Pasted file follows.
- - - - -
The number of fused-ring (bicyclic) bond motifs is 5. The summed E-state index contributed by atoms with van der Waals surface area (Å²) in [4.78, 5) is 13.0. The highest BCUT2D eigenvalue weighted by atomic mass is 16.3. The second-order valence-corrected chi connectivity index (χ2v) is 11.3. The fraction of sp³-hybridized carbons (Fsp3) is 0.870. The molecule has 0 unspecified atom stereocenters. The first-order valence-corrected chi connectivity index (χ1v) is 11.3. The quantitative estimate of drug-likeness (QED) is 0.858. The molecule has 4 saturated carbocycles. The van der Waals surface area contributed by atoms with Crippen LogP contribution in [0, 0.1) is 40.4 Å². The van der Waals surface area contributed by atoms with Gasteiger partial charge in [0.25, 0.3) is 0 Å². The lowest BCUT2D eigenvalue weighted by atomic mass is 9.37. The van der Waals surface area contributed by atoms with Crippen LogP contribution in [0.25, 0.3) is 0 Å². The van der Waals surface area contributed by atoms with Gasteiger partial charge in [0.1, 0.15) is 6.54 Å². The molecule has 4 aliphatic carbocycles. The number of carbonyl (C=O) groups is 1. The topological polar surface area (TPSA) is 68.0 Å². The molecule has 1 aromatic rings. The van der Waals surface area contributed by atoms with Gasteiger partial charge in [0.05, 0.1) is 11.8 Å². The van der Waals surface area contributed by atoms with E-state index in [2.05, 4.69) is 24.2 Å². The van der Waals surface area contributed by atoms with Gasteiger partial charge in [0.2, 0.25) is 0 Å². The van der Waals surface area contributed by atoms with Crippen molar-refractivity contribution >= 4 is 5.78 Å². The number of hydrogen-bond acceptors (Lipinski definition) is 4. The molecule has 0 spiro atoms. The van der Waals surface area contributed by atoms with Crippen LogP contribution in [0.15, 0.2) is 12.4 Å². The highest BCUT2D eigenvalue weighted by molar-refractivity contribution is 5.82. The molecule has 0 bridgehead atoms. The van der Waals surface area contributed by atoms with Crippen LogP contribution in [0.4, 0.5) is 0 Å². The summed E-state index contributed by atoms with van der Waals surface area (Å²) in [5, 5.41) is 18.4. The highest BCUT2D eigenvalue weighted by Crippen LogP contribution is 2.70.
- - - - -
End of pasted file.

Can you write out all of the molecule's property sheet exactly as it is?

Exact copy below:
The number of fused-ring (bicyclic) bond motifs is 5. The summed E-state index contributed by atoms with van der Waals surface area (Å²) in [4.78, 5) is 13.0. The highest BCUT2D eigenvalue weighted by atomic mass is 16.3. The second-order valence-corrected chi connectivity index (χ2v) is 11.3. The fraction of sp³-hybridized carbons (Fsp3) is 0.870. The molecule has 0 unspecified atom stereocenters. The first-order valence-corrected chi connectivity index (χ1v) is 11.3. The quantitative estimate of drug-likeness (QED) is 0.858. The molecule has 4 saturated carbocycles. The van der Waals surface area contributed by atoms with Crippen LogP contribution in [0, 0.1) is 40.4 Å². The van der Waals surface area contributed by atoms with Gasteiger partial charge in [0.25, 0.3) is 0 Å². The lowest BCUT2D eigenvalue weighted by atomic mass is 9.37. The van der Waals surface area contributed by atoms with Crippen LogP contribution in [0.25, 0.3) is 0 Å². The van der Waals surface area contributed by atoms with Gasteiger partial charge in [0.1, 0.15) is 6.54 Å². The molecule has 4 aliphatic carbocycles. The number of carbonyl (C=O) groups is 1. The topological polar surface area (TPSA) is 68.0 Å². The molecule has 1 aromatic rings. The van der Waals surface area contributed by atoms with Gasteiger partial charge in [0.05, 0.1) is 11.8 Å². The van der Waals surface area contributed by atoms with E-state index in [2.05, 4.69) is 24.2 Å². The van der Waals surface area contributed by atoms with Gasteiger partial charge in [0.2, 0.25) is 0 Å². The van der Waals surface area contributed by atoms with Crippen molar-refractivity contribution >= 4 is 5.78 Å². The number of hydrogen-bond acceptors (Lipinski definition) is 4. The molecule has 0 spiro atoms. The van der Waals surface area contributed by atoms with Crippen LogP contribution in [0.15, 0.2) is 12.4 Å². The highest BCUT2D eigenvalue weighted by molar-refractivity contribution is 5.82. The molecule has 0 bridgehead atoms. The van der Waals surface area contributed by atoms with Crippen LogP contribution in [0.4, 0.5) is 0 Å². The summed E-state index contributed by atoms with van der Waals surface area (Å²) in [5, 5.41) is 18.4. The highest BCUT2D eigenvalue weighted by Crippen LogP contribution is 2.70.